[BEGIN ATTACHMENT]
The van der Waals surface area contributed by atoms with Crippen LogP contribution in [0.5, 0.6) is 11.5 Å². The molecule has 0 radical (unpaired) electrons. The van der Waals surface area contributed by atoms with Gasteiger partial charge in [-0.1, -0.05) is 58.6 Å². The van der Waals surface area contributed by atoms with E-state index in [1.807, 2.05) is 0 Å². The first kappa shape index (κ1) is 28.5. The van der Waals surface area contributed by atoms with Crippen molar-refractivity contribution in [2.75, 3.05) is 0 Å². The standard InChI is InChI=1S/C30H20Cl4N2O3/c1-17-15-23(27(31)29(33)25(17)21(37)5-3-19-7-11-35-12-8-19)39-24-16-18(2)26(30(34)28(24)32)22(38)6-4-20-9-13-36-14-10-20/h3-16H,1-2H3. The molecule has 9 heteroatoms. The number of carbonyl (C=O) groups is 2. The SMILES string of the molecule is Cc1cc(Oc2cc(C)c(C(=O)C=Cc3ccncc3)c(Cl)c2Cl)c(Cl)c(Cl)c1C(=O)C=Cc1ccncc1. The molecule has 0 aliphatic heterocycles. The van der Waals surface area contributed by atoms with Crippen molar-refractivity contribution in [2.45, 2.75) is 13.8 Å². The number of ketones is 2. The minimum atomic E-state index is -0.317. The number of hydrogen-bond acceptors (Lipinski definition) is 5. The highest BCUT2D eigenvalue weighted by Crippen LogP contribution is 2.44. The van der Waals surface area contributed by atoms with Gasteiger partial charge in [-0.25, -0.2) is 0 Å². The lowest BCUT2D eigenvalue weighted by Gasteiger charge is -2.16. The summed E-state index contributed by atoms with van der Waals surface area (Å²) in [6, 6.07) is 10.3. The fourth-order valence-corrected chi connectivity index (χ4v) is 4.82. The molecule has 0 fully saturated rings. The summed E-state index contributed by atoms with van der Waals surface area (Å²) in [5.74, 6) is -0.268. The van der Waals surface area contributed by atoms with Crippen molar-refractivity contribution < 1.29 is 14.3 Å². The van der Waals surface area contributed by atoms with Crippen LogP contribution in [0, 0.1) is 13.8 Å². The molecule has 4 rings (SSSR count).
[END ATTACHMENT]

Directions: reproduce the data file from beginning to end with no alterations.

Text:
The van der Waals surface area contributed by atoms with Crippen LogP contribution in [0.5, 0.6) is 11.5 Å². The molecule has 0 radical (unpaired) electrons. The van der Waals surface area contributed by atoms with Gasteiger partial charge in [-0.1, -0.05) is 58.6 Å². The van der Waals surface area contributed by atoms with E-state index in [1.807, 2.05) is 0 Å². The first kappa shape index (κ1) is 28.5. The van der Waals surface area contributed by atoms with Crippen molar-refractivity contribution in [2.75, 3.05) is 0 Å². The standard InChI is InChI=1S/C30H20Cl4N2O3/c1-17-15-23(27(31)29(33)25(17)21(37)5-3-19-7-11-35-12-8-19)39-24-16-18(2)26(30(34)28(24)32)22(38)6-4-20-9-13-36-14-10-20/h3-16H,1-2H3. The molecule has 9 heteroatoms. The number of carbonyl (C=O) groups is 2. The SMILES string of the molecule is Cc1cc(Oc2cc(C)c(C(=O)C=Cc3ccncc3)c(Cl)c2Cl)c(Cl)c(Cl)c1C(=O)C=Cc1ccncc1. The molecule has 0 aliphatic heterocycles. The van der Waals surface area contributed by atoms with Crippen molar-refractivity contribution in [2.45, 2.75) is 13.8 Å². The number of ketones is 2. The minimum atomic E-state index is -0.317. The number of hydrogen-bond acceptors (Lipinski definition) is 5. The highest BCUT2D eigenvalue weighted by Crippen LogP contribution is 2.44. The van der Waals surface area contributed by atoms with Gasteiger partial charge in [-0.25, -0.2) is 0 Å². The lowest BCUT2D eigenvalue weighted by Gasteiger charge is -2.16. The summed E-state index contributed by atoms with van der Waals surface area (Å²) in [6, 6.07) is 10.3. The fourth-order valence-corrected chi connectivity index (χ4v) is 4.82. The molecule has 0 fully saturated rings. The summed E-state index contributed by atoms with van der Waals surface area (Å²) in [5.74, 6) is -0.268. The van der Waals surface area contributed by atoms with Crippen molar-refractivity contribution < 1.29 is 14.3 Å². The van der Waals surface area contributed by atoms with Crippen LogP contribution in [0, 0.1) is 13.8 Å². The molecule has 4 rings (SSSR count).